President Donald Trump fired the State Department’s inspector general on Friday night and replaced him with a staunch ally, a move Democrats immediately decried as the latest example of the White House getting rid of watchdogs who have been critical of the administration. Trump gave no real explanation for the ouster of Steve Linick, who had been appointed during the Obama administration, only saying that he no longer had his “fullest confidence” and he would be removed in 30 days. Congress is required to be notified 30 days in advance of any removal of an inspector general. Linick’s successor will be Stephen Akard, a former career foreign service officer who has close ties to Vice President Mike Pence from his home state of Indiana.
Linick had been critical of the State Department’s leadership during the Trump presidency for alleged retribution toward staff members. But beyond that, the chairman of the House Foreign Affairs Committee said the firing took place after Linick opened an unspecified investigation into Secretary of State Mike Pompeo. “This firing is the outrageous act of a president trying to protect one of his most loyal supporters, the secretary of state, from accountability,” Rep. Eliot Engel, D-N.Y., said in a statement. “I have learned that the Office of the Inspector General had opened an investigation into Secretary Pompeo. Mr. Linick’s firing amid such a probe strongly suggests that this is an unlawful act of retaliation.”
Engel didn’t go into details about what the alleged investigation entailed but a congressional aide said it had to do with claims of Pompeo’s “misuse of a political appointee at the Department to perform personal tasks for himself and Mrs. Pompeo.” Linick has criticized several times the way the State Department has been handling personnel issues. And in 2019, a State Department whistleblower allegedly claimed Pompeo used his security detail for personal chores, like picking up his family’s dog. It allegedly led agents to complain that they were serving as “UberEats with guns.”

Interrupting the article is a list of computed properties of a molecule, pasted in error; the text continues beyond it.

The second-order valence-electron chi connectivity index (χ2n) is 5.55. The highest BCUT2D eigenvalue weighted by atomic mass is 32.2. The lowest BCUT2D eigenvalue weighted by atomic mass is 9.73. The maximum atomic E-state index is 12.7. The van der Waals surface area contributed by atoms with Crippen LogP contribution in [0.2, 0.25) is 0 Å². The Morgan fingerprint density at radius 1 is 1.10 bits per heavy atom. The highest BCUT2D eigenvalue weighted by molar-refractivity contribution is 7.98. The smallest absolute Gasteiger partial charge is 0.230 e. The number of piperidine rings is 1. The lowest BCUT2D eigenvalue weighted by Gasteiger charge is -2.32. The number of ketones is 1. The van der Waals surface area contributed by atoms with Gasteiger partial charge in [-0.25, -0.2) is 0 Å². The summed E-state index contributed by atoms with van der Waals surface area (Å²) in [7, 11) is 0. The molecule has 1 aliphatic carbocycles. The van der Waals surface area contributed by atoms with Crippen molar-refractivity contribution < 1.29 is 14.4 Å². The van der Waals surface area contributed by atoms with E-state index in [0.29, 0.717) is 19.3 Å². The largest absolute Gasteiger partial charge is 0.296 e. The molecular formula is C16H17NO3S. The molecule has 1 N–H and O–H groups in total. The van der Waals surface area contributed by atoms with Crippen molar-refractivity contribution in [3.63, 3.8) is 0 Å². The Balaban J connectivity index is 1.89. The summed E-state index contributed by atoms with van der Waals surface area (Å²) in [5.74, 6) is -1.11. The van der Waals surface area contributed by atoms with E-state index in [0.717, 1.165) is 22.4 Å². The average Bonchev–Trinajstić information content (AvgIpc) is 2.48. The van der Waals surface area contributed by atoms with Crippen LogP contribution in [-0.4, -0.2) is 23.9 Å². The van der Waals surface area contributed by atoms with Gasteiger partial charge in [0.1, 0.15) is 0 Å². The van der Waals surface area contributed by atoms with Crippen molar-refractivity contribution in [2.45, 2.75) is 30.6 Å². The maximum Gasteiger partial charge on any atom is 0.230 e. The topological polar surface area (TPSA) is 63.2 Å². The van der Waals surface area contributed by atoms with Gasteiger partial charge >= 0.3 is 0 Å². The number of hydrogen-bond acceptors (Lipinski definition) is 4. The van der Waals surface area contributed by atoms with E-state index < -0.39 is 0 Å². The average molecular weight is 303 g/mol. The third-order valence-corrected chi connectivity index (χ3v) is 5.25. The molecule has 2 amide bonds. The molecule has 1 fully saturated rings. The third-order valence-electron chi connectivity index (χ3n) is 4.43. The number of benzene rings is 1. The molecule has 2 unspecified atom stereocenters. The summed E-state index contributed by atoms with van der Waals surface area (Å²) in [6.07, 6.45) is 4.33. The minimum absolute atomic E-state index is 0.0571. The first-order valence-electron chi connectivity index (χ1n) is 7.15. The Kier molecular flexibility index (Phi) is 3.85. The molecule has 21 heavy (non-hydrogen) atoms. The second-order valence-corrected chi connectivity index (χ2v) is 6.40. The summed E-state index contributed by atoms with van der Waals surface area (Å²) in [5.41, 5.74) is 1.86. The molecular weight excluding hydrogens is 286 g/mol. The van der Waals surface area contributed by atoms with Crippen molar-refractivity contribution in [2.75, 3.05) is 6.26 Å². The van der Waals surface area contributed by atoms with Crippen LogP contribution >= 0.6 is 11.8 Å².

Linick also played a minor role in the impeachment investigation as he requested a meeting with lawmakers to turn over documents his office had obtained. Those documents which amounted to some 40 pages ended up being “largely inconsequential,” as the New York Times notes.
The Friday-night ouster was not an isolated incident and marked the the latest in a string of watchdogs who have been fired by the president in recent months. It came weeks after Trump got rid of Christi Grimm, who was principal deputy inspector general for the Department of Health and Human Services. Earlier, he had gotten rid of Michael Atkinson, the intelligence community inspector general. Trump also fired Glenn Fine from his role as acting inspector general at the Defense Department, which also meant he would no longer be the head of the panel Congress created to oversee the coronavirus stimulus package.
House Speaker Nancy Pelosi said that Trump’s “late-night, weekend firing of the State Department inspector general” meant that the president “has accelerated his dangerous pattern of retaliation against the patriotic public servants charged with conducting oversight on behalf of the American people.” Sen. Robert Menendez said that the firing showed that “the President’s paralyzing fear of any oversight is undeniable.” Sen. Chris Murphy also pointed to the president’s pattern of behavior to note that “inspectors general are inconvenient, pesky brutes if your goal is turn the government into a cash cow for your friends, cronies and family.”
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